oculus toronto

Toronto's neglected space-aged pavilion to become vibrant public space

An historic pavilion located along the Humber River Trail in Etobicoke could be mistaken for an abandoned spaceship. With weeds growing around it and graffiti drawn on it, there is no doubt that this spot has been neglected.

The Oculus Pavilion was built in 1959 as a mid-century modern structure that once featured a sculpture at its centre and had washrooms inside. Both have been removed.

In 2016, members of the neighbourhood proposed renovating the pavilion to stop unwelcome activity from occurring behind the structure, which is not in view of the path. But, heritage officials turned down the idea of renovating the historic site.

Now, revitalizing the Oculus is back on the table.

oculus toronto

Oculus Humber. Photo by Rick Miller

As Toronto’s population grows denser, the Park People’s 2019 Public Space Incubator Grant was created to revitalize neglected public spaces. The initiative seeks creative ideas that will bring laneways, plazas and abandoned spots back to life.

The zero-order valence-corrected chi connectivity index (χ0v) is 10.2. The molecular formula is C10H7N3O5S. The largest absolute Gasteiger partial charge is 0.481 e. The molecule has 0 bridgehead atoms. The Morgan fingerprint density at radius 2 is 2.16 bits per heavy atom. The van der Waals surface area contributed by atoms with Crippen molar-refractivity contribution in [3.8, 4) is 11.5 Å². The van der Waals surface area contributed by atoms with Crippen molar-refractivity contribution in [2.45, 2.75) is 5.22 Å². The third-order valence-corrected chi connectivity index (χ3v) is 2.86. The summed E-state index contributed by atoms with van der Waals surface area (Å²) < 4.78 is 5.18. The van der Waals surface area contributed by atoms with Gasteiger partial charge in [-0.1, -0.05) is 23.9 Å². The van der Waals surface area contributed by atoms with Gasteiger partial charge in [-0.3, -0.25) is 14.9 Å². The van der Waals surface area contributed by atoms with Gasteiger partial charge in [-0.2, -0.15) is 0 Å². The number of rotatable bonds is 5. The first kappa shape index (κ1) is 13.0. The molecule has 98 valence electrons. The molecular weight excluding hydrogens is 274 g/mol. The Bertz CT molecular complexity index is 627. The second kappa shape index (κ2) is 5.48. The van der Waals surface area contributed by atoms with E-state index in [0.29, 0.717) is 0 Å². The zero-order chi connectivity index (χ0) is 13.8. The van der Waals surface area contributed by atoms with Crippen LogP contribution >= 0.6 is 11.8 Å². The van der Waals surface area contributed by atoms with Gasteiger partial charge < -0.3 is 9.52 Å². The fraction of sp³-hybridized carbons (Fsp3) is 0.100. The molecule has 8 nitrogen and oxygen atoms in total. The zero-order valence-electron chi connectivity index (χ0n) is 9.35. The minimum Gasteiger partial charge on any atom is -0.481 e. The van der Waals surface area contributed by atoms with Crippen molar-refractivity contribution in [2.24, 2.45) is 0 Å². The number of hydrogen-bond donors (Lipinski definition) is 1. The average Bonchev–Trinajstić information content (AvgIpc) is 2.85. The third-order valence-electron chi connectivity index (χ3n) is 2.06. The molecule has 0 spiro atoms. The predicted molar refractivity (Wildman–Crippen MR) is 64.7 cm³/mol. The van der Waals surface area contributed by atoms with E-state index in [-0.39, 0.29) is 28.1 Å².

The aim of the Oculus revitalization is to restore its status as a community gathering space. The project will input outdoor lighting and furniture to encourage people on the Humber River Trail and in the neighbourhood to utilize the pavilion as a meeting spot.

The project is being led Architectural Conservancy of Ontario (ACO) and Giaimo Architects. 

Four other public space projects received Park People’s grants, including a pop-up playground at The Bentway, an Indigenous urban agriculture initiative in Parkdale, programming in the Corner Commons parking lot at the Jane-Finch Mall and a snack stall in Mabelle Park.

Lead photo by

Park People


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